How are laptops with cellular data not everywhere? Apple has figured out how to jam a SIM card into literally everything else. My mom’s Apple Watch has a SIM card. Steve Jobs felt passionately about bringing computers to students. I know Apple still has an education pricing program, but $100 off is insufficient. Common Sense Media reported that the Dell Inspiron they used for estimating cost for closing the digital divide is a mere $294, and they quote HP’s Google Chromebook 11 G5 at $199.
Would Apple please figure out how to include a SIM card in a basic Macbook laptop, mass produce those, and then mass distribute them? Along with textbooks, public schools should be simply distributing computers with data plans (paid for by the school system). The student does not get to keep the computer forever, obviously. The computer would belong to the school. But by having the data plan built into the computer, the school does not have to worry about the bandwidth options available to the student wherever they sleep at night. And where the student lives in a highly mobile household or is homeless, a data plan gives the student the freedom to use their laptop learn from anywhere.
Remove Adoption Barriers
Whether the issue is a language barrier, wariness around institutions, or something else, let’s band together to empower everyone in our communities with digital citizenship. Through the Emergency Broadband Benefit, the FCC is working really hard to get people online, and I would be remiss not to address it here.
The Emergency Broadband Benefit is really smart to tap into already existing programs for lower income students, like the “free and reduced-price school lunch program” and Federal Pell Grants. They even tried to sweep pretty broadly by saying “hey, if your provider offers an existing low-income or Covid-19 program and you are eligible for that, that eligibility is sufficient for you to get funds from the Emergency Broadband Benefit.” Personally, I think that is very cool of the FCC to cast that wide of a net.
However, in the spirit of “Go Hard or Go Home,” I’d like to loop in some experts and their thoughts on this program. First and foremost, Public Knowledge and Higher Learning Advocates sent a letter February 12, 2021 to Marlene H. Dortch at the Federal Trade Commission, pointing out that there is no simple way for Internet Service Providers (ISPs) to “automatically verify that consumers participate in Pell, free/reduced price school meals, or the unemployment insurance system.” The letter goes on to, instead, “urge that the Commission permit applicants to self-certify, under penalty of perjury and with an understanding that benefits wrongfully claimed must be returned.” Self-Certification matters because, without that option, applicants are left having to gather sufficient documentation and find a way to communicate the documentation to their provider. Since most applicants are likely currently without internet access, the verification requirement will likely require those applicants to bring the necessary documentation to their local ISP’s retail store. Hopefully the retail location is accessible.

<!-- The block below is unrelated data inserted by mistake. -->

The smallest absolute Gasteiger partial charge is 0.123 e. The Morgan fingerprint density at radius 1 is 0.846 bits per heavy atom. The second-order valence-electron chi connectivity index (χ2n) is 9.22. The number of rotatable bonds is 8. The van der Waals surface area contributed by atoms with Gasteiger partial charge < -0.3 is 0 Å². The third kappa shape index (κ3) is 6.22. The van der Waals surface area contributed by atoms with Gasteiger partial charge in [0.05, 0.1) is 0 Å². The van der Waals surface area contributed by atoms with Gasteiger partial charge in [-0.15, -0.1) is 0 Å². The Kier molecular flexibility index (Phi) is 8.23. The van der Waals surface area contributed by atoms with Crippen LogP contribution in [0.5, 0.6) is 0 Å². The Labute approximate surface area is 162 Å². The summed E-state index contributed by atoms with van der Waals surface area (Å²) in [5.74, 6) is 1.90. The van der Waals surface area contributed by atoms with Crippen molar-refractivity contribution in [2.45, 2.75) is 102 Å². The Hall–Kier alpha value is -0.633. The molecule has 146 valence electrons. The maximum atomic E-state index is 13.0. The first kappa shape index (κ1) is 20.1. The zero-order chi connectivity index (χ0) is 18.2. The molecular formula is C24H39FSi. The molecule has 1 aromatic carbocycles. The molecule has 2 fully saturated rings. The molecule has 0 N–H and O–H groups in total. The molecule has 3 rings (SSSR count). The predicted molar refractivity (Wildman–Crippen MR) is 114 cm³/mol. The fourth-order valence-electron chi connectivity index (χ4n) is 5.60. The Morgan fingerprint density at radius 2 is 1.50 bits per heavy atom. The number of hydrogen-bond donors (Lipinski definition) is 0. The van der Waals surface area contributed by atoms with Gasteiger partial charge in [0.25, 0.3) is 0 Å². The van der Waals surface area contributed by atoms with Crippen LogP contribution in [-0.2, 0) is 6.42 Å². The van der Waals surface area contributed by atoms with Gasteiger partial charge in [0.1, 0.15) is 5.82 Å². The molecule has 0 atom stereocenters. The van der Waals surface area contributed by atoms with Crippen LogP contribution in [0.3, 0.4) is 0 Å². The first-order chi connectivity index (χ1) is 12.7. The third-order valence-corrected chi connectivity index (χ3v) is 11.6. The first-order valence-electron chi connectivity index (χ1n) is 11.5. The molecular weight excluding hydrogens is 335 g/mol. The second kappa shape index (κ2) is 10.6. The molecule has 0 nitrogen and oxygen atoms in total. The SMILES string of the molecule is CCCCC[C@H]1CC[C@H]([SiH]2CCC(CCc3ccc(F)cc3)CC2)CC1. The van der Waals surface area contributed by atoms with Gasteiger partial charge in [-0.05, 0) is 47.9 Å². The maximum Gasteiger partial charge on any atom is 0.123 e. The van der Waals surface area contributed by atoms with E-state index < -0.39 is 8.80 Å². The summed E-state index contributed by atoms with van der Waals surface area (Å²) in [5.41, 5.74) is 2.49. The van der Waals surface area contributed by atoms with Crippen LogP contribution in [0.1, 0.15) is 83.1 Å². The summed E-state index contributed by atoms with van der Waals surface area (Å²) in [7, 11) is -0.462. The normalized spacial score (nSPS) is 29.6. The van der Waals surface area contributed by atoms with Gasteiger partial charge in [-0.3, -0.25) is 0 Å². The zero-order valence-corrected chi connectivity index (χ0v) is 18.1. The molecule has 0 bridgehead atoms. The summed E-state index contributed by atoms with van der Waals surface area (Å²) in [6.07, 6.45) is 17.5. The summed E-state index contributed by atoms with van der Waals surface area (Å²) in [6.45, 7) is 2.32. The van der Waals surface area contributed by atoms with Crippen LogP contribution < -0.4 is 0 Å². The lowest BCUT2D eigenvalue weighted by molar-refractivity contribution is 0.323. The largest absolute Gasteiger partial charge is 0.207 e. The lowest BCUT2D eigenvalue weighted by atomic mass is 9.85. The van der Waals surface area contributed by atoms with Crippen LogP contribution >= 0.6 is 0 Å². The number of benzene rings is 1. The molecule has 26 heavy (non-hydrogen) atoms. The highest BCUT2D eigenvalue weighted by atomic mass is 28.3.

Public Knowledge, the ACLU, and several other groups joined in a February 16, 2021, letter to Marlene H. Dortch highlighting several recommendations for how to best implement the Emergency Broadband Benefit program. My personal favorite is their solid argument that Social Security numbers (SSN) should not be the only method for identification:
“Many communities implementing their own emergency broadband benefit programs have proven that a SSN is unnecessary to verifying identity, finding that there are over 30 different forms of identification that can be provided to confirm name and address, including driver’s licenses, utility bills, current employment badges and other forms of photo ID. Importantly, internet service providers, like AT&T and Comcast, do not require SSN to apply for low-cost programs.”
Future-Proof Closing the Digital Divide
The Emergency Broadband Benefit (EBB)is funded by the $3.2 Billion Emergency Broadband Connectivity Fund, established by the Consolidated Appropriations Act, 2021. The pandemic proved that high-speed Internet access at home is no longer a luxury, but a necessity. As of June 29, 2021, the FCC has enrolled over 3 million households into the EBB. The EBB will conclude when the fund is expended, or six months after the end of the public health emergency! By making some changes to H.R. 1783, “Accessible, Affordable Internet for All Act,” we can insure that President Biden’s $65 Billion Broadband Infrastructure is affordable, accessible, and adoptable by all Americans.